Hardscrabble; or, the fall of Chicago. a tale of Indian warfare by John Richardson

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The Project Gutenberg EBook of Hardscrabble, by John Richardson
#8 in our series by John Richardson

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Title: Hardscrabble
The Fall of Chicago: A Tale of Indian Warfare

Author: John Richardson

Release Date: February, 2004 [EBook #5169]
[Yes, we are more than one year ahead of schedule]
[This file was first posted on May 27, 2002]
[Date last updated: July 18, 2005]

Edition: 10

Language: English

Character set encoding: ASCII


This etext was produced by Gardner Buchanan with help from
Charles Franks and Distributed Proofers.

HARDSCRABBLE; or, The Fall of Chicago
A Tale of Indian Warfare

by John Richardson


It was on a beautiful day in the early part of the month
of April, 1812, that four persons were met in a rude
farm-house, situated on the Southern Branch of the Chicago
river, and about four miles distant from the fort of that
name. They had just risen from their humble mid-day meal,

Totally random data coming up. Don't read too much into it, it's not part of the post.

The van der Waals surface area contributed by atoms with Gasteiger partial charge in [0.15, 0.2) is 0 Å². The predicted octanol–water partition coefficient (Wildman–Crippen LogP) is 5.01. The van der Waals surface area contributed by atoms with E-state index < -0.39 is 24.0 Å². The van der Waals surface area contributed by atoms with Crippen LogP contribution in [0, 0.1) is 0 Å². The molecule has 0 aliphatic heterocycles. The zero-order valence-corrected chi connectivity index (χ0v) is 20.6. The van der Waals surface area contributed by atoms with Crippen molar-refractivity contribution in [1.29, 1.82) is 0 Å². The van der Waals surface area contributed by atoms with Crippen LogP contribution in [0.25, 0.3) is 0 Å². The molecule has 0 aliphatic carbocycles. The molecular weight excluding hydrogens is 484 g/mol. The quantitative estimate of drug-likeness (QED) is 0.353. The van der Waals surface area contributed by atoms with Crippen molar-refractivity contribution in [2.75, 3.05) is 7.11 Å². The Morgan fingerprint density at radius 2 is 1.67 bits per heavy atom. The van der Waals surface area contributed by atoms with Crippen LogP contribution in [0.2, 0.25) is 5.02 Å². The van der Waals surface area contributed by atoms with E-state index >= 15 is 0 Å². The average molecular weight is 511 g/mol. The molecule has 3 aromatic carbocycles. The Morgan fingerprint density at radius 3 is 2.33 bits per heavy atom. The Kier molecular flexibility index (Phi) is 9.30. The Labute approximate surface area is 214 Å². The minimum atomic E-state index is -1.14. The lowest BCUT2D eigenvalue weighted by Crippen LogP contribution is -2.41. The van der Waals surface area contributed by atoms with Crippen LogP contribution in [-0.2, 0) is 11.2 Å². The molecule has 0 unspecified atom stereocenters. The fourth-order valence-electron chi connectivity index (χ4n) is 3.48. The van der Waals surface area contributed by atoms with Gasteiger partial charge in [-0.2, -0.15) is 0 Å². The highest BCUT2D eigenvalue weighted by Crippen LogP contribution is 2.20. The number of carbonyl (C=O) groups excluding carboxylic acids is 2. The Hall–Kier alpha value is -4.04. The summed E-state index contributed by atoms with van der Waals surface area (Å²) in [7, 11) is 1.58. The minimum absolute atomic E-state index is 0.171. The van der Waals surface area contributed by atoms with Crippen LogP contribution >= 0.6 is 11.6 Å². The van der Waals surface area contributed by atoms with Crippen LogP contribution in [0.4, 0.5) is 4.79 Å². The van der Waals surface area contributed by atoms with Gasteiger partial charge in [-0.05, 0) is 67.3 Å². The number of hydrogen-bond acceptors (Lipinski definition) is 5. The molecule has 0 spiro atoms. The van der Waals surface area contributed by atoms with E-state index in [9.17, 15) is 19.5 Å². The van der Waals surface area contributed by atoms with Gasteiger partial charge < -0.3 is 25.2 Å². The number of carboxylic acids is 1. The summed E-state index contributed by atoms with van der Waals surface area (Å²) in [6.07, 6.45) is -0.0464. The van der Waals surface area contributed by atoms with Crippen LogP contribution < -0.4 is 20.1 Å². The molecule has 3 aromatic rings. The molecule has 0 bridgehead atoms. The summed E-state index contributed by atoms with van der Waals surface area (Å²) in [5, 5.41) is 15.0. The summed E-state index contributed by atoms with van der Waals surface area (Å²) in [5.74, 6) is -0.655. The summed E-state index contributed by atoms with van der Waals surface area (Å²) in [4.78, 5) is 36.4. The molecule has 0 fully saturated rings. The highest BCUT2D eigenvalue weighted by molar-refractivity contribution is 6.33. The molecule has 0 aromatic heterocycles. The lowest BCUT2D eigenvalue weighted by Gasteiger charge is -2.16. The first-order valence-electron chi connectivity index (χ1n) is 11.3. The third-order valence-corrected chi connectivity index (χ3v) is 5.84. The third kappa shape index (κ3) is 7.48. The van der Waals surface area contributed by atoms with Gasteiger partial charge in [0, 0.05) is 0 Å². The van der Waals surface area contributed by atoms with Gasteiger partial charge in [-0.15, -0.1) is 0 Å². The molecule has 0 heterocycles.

and three of them were now lingering near the fire-place,
filled with blazing logs, which, at that early season,
diffused a warmth by no means disagreeable, and gave an
air of cheerfulness to the interior of the smoke-discolored

He who appeared to be master of the establishment was a
tall, good looking man of about forty-five, who had,
evidently, been long a denizen of the forest, for his
bronzed countenance bore traces of care and toil, while
his rugged, yet well-formed hands conveyed the impression
of the unceasing war he had waged against the gigantic
trees of this Western land. He was habited in a
hunting-frock of grey homespun, reaching about half way
down to his knee, and trimmed with a full fringe of a
somewhat darker hue. His trowsers were of the same
material, and both were girt around his loins by a common
belt of black leather, fastened by a plain white buckle,
into which was thrust a sheath of black leather also,
containing a large knife peculiar to the backwoodsmen of
that day. His feet were encased in moccasins, and on his
head, covered with strong dark hair, was carelessly donned
a slouched hat of common black felt, with several plaited
folds of the sweet grass, of the adjoining prairie for
a band. He was seemingly a man of strong muscular power,
while his stern dark eye denoted firmness and daring.

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